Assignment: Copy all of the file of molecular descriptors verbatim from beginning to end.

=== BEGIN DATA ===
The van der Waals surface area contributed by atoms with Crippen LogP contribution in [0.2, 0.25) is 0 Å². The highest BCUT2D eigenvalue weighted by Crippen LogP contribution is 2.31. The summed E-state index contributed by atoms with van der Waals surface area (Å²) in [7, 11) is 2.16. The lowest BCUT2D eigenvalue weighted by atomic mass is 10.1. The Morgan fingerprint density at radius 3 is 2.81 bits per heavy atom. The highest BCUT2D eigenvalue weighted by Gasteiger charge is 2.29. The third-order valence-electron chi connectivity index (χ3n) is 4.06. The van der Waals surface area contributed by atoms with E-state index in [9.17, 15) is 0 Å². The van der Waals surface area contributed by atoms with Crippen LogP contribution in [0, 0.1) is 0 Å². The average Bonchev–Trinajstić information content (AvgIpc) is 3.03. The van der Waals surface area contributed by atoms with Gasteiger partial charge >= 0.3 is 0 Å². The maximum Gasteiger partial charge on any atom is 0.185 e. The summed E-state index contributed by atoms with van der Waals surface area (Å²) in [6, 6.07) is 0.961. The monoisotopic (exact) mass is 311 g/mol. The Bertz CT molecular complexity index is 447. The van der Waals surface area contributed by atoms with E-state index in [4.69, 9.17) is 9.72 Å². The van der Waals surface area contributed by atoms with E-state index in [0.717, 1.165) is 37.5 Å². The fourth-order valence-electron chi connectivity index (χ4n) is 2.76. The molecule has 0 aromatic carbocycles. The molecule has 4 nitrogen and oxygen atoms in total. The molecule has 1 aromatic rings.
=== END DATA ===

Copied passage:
The van der Waals surface area contributed by atoms with Crippen LogP contribution in [0.2, 0.25) is 0 Å². The highest BCUT2D eigenvalue weighted by Crippen LogP contribution is 2.31. The summed E-state index contributed by atoms with van der Waals surface area (Å²) in [7, 11) is 2.16. The lowest BCUT2D eigenvalue weighted by atomic mass is 10.1. The Morgan fingerprint density at radius 3 is 2.81 bits per heavy atom. The highest BCUT2D eigenvalue weighted by Gasteiger charge is 2.29. The third-order valence-electron chi connectivity index (χ3n) is 4.06. The van der Waals surface area contributed by atoms with E-state index in [9.17, 15) is 0 Å². The van der Waals surface area contributed by atoms with Crippen LogP contribution in [0, 0.1) is 0 Å². The average Bonchev–Trinajstić information content (AvgIpc) is 3.03. The van der Waals surface area contributed by atoms with Gasteiger partial charge >= 0.3 is 0 Å². The maximum Gasteiger partial charge on any atom is 0.185 e. The summed E-state index contributed by atoms with van der Waals surface area (Å²) in [6, 6.07) is 0.961. The monoisotopic (exact) mass is 311 g/mol. The Bertz CT molecular complexity index is 447. The van der Waals surface area contributed by atoms with E-state index in [4.69, 9.17) is 9.72 Å². The van der Waals surface area contributed by atoms with E-state index in [0.717, 1.165) is 37.5 Å². The fourth-order valence-electron chi connectivity index (χ4n) is 2.76. The molecule has 0 aromatic carbocycles. The molecule has 4 nitrogen and oxygen atoms in total. The molecule has 1 aromatic rings.